What’s the future of FaceTime?

When Apple announced the iPhone 4 in June of 2010, it really felt like the future. Video calls — right from a handset — is just so Jetsons.

For me, it’s been great to be able to see my kids and even tell them goodnight if I’m not home.

Since then, FaceTime has come to the iPod touch, Mac and iPad 2. Calls can be made to and from email addresses as well as phone numbers.

FaceTime still requires a Wi-Fi connection, even though the service technically works over 3G networks. Besides this restriction, what’s next for the technology that has brought video calls to the masses?

When FaceTime was announced, Steve Jobs said that FaceTime would become an open standard.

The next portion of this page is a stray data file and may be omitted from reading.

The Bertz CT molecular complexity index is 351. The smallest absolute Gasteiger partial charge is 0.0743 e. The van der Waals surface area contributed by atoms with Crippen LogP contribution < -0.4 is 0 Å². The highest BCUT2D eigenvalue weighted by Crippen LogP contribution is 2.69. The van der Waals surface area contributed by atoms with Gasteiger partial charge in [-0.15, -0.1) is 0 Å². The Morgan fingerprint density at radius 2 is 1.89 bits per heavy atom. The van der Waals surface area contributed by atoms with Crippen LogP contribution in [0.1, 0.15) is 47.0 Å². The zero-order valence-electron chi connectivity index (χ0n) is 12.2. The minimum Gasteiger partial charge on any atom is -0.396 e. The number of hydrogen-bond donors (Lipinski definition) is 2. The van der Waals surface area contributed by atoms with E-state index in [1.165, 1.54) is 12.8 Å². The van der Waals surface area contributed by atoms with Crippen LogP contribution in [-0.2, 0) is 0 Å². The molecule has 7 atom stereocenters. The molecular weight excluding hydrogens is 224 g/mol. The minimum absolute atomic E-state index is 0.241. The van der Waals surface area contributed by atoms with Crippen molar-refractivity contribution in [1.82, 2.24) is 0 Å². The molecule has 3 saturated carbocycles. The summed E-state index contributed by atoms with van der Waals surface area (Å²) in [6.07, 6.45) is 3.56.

However, today, 8 months later, what progress has been made? Yes, apps like Skype can use the iPhone 4’s cameras for video chat, but the data is being passed via Skype’s app and its technologies.

It’s great that now all of Apple’s main products can tap into the FaceTime universe. While most people I know aren’t using it on the Mac, I think the number will continue to grow.

I would love to be able to FaceTime my buddy who carries a Motorola Droid X, though. I’d love to be able to FaceTime with PC users I work with. Maybe those things aren’t too far off, but I’d love to see some more information from Apple on just how far the company has gotten in getting the FaceTime standard completed and open.

Let’s press a little further into the future, guys.

Stephen Hackett, formerly a Lead Mac Genius at Apple, now spends his days running the IT department of a large non-profit in Memphis, TN. He writes about Apple, design and journalism at forkbombr.net. Like all twenty-somethings, you can find him… Full Bio